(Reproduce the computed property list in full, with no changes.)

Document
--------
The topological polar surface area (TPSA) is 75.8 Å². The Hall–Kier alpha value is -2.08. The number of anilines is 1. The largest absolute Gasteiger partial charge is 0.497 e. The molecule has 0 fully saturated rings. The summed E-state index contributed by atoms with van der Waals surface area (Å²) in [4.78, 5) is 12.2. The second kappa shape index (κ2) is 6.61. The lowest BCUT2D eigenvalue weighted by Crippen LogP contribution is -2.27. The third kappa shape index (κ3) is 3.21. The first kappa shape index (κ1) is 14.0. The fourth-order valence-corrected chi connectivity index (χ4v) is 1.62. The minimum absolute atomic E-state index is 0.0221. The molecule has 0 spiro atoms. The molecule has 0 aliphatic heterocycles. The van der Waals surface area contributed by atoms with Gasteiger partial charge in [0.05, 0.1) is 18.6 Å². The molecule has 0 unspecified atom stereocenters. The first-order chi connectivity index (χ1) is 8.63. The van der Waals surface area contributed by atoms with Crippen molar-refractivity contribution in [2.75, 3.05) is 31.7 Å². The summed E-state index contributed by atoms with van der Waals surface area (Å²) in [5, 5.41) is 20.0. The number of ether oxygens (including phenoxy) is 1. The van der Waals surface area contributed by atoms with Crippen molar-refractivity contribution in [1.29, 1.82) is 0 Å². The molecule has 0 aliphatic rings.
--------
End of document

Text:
The topological polar surface area (TPSA) is 75.8 Å². The Hall–Kier alpha value is -2.08. The number of anilines is 1. The largest absolute Gasteiger partial charge is 0.497 e. The molecule has 0 fully saturated rings. The summed E-state index contributed by atoms with van der Waals surface area (Å²) in [4.78, 5) is 12.2. The second kappa shape index (κ2) is 6.61. The lowest BCUT2D eigenvalue weighted by Crippen LogP contribution is -2.27. The third kappa shape index (κ3) is 3.21. The first kappa shape index (κ1) is 14.0. The fourth-order valence-corrected chi connectivity index (χ4v) is 1.62. The minimum absolute atomic E-state index is 0.0221. The molecule has 0 spiro atoms. The molecule has 0 aliphatic heterocycles. The van der Waals surface area contributed by atoms with Gasteiger partial charge in [0.05, 0.1) is 18.6 Å². The molecule has 0 unspecified atom stereocenters. The first-order chi connectivity index (χ1) is 8.63. The van der Waals surface area contributed by atoms with Crippen molar-refractivity contribution in [2.75, 3.05) is 31.7 Å². The summed E-state index contributed by atoms with van der Waals surface area (Å²) in [5, 5.41) is 20.0. The number of ether oxygens (including phenoxy) is 1. The van der Waals surface area contributed by atoms with Crippen molar-refractivity contribution in [1.29, 1.82) is 0 Å². The molecule has 0 aliphatic rings.